That changed with the passing of the 2018 Farm Bill, which legalized hemp cultivation and created a path to remove hemp from Schedule 1 by creating a legal distinction between hemp and marijuana. Under the legislation, hemp is classified as cannabis that contains less than 0.3% THC by weight, while marijuana is cannabis that contains more than 0.3% THC. The bill effectively removed hemp-derived CBD’s status as a Schedule 1 substance. However, because marijuana retained its schedule classification, marijuana-derived CBD is still considered federally illegal. The 2018 Farm Bill made hemp an agricultural commodity and required it to be produced and sold under regulations that implement the bill, which have yet to be enacted by the United States Department of Agriculture (USDA).
A bottle of CBD oil. Photo by: Gina Coleman/Weedmaps
CBD oil usually comes with a dropper to allow consumers and patients to measure out their dose. Photo by: Gina Coleman/Weedmaps
The sale of hemp-derived CBD products at retailers is currently prohibited in Massachusetts, although many retailers continue to make them available for purchase. Marijuana-derived CBD is for sale at state dispensaries. Purchasing from a retailer allows consumers to interact with the retailer and get any questions about the product answered prior to making a purchase.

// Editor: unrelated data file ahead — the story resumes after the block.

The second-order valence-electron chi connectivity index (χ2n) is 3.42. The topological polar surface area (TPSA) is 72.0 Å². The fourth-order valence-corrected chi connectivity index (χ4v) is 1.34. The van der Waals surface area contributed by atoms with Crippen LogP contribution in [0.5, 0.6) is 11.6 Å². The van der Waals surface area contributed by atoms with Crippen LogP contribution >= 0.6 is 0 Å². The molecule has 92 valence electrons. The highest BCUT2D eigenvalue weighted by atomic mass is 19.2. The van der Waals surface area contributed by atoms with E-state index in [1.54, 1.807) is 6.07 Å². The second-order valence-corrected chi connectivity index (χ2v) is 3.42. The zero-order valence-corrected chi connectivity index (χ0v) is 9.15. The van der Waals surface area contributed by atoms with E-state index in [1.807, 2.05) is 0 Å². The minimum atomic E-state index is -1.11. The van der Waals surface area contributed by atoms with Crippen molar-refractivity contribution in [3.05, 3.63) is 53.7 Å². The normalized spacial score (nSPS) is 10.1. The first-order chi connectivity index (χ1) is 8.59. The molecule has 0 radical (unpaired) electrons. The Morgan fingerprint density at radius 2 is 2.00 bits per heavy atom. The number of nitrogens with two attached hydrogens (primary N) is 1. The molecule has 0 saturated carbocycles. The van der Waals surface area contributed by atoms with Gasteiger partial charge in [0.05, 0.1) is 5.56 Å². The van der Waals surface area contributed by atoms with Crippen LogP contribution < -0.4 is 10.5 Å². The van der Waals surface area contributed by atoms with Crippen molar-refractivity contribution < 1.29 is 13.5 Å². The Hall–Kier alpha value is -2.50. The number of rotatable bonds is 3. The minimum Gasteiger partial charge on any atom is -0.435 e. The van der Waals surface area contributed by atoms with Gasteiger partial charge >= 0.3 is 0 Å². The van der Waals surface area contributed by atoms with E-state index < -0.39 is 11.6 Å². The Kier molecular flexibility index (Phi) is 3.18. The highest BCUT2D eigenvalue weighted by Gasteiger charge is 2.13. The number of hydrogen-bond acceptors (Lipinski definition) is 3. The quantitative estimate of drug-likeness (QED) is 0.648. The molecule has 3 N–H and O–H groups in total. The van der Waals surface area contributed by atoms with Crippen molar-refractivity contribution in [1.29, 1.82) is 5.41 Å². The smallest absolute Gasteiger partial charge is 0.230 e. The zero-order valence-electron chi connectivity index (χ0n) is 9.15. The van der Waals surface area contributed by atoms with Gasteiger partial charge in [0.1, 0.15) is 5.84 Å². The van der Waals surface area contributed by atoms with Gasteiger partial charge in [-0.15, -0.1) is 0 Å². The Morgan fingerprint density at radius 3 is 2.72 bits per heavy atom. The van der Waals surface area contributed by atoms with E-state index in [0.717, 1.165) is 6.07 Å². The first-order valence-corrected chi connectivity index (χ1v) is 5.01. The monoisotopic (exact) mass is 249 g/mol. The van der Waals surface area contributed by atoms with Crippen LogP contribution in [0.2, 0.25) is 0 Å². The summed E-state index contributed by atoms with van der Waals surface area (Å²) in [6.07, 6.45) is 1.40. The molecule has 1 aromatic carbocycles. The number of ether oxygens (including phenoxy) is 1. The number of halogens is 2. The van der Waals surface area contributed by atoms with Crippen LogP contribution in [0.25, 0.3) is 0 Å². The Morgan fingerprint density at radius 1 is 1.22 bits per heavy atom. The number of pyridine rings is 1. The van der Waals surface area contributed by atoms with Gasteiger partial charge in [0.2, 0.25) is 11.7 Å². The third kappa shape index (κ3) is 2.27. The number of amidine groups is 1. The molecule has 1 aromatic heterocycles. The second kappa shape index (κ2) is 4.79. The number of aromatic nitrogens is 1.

A bill filed in the Massachusetts House last month would reverse the guidances recently released by the state, enforcing, among other things, that:
But the Farm Bill also gave oversight of CBD regulations to the Food and Drug Administration, which has only approved one drug containing CBD — Epidiolex, used for severe forms of epilepsy. Despite the USDA’s ruling on hemp, the FDA has told consumers that CBD is illegal in food or dietary supplements until the agency issues its final rules on the substance, which could take three to five years.
That’s not lost on those who spent years working to bring legal marijuana to Massachusetts, said Will Luzier, the former campaign manager for the ballot initiative that legalized marijuana in Massachusetts in 2016.
That answer has left some hemp cultivators, many of whom are already selling CBD products, concerned about what it means for them.
Those two restrictions affect a vast majority of products on the market, from gummies that claim to help with pain management to oils that allege to help with sleep.
The US Department of Agriculture has said as much, writing in a legal opinion in May that the Farm Bill has taken effect — and hemp has become legal — without any other federal agencies having to take action.
Local boards of health would ultimately be responsible for deciding enforcement strategies in their own cities and towns, according to spokeswomen for each state agency.
So why are these products still on shelves? The answer, it seems, comes down to enforcement.